Custom jQuery Confirm Dialog in ASP.NET

May 21, 2014

For one of our new SharePoint modal dialog forms, a button needs to prompt the user whether or not they want to check in a file they are working on. The first solution that comes to mind is JavaScript’s window.confirm dialog box.

<asp:Button
    ID="btnOk"
    runat="server"
    text="OK"
    OnClick="btnOK_Click"
    OnClientClick="return confirm('Do you want to check in?');"/>

The result is a generic dialog that looks different on each browser, does not follow the site’s styling, and has “OK” and “Cancel” buttons when “Yes” and “No” buttons would make more sense. Unfortunately, all of these problems are out of our control.

So what can we do? Make our own using the jQueryUI dialog control!

<asp:Button
    ID="btnOk"
    runat="server"
    text="OK"
    OnClick="btnOk_Click"
    OnClientClick="return confirmCheckIn();"/>

 

function confirmCheckIn() {
    jQuery('<div>')
        .html("<p>Do you want to check in?</p>")
        .dialog({
            autoOpen: true,
            modal: true,
            title: "Check in?",
            buttons: {
                "No": function () {
                    jQuery(this).dialog("close");
                    return false; // don't do stuff
                },
                "Yes": function () {
                    jQuery(this).dialog("close");
                    return true; // do stuff
                }
            },
            close: function () {
                jQuery(this).remove();
                return false; // don't do stuff
            }
        });
}

Now we have a dialog that looks the same across all browsers, matches the site’s styling, and has intuitive “Yes” and “No” buttons.

jquerydialog

The dialog looks great and all, but it doesn’t work correctly. The button’s back-end click handler does not wait for user input before running because the dialog’s “Yes”, “No”, and “close” handlers are implemented through callbacks, and thus, does not stop the execution of JavaScript to wait for user input (whereas window.confirm does).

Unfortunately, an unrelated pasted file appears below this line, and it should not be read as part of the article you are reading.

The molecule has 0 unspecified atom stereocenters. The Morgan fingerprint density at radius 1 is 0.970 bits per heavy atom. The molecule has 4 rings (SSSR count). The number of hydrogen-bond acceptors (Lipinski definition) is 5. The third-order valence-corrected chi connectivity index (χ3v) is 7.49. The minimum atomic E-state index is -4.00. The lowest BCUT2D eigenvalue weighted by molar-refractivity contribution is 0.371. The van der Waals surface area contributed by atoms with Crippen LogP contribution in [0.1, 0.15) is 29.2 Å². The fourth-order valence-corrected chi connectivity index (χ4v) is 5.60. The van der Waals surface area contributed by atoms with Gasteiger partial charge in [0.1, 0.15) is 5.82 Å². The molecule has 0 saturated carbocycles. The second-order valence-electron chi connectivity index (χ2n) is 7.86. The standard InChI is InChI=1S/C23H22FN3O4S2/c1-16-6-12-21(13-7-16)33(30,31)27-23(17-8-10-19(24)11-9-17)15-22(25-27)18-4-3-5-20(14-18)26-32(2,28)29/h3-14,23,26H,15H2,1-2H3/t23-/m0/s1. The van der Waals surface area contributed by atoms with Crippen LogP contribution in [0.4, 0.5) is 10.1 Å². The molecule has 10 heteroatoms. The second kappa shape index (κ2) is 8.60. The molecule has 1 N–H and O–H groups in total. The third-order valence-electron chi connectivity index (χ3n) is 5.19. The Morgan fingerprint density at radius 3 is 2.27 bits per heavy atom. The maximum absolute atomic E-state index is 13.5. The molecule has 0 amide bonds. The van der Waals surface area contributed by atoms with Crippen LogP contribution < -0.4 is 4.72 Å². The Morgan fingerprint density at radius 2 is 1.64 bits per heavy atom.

The solution:

<asp:Button
    ID="btnOk"
    runat="server"
    text="OK"
    OnClick="btnOk_Click"
    OnClientClick="return confirmCheckIn(this);"/>

 

var _confirm = false;

function confirmCheckIn(button) {
    if (_confirm == false) {
        jQuery('<div>')
            .html("<p>Do you want to check in?</p>")
            .dialog({
                autoOpen: true,
                modal: true,
                title: "Check in?",
                buttons: {
                    "No": function () {
                        jQuery(this).dialog("close");
                    },
                    "Yes": function () {
                        jQuery(this).dialog("close");
                        _confirm = true;
                        button.click();
                    }
                },
                close: function () {
                    jQuery(this).remove();
                }
            });
    }

    return _confirm;
}

What’s happening:

  • this is passed into confirmCheckIn() from OnClientClick, so that we have the button object to work with later
  • A variable _confirm is created and is initially set to false
  • The dialog is displayed since _confirm is false
  • false gets returned and prevents the back-end click handler from running

When “Yes” is clicked:

  • The dialog is closed, _confirm is set to true, and a click() is triggered on the button causing confirmCheckIn() to run again
  • This time, _confirm is true so a new dialog does not get shown and true gets returned so the back-end handler can run

When “No” or “close” is clicked:

  • The dialog simply closes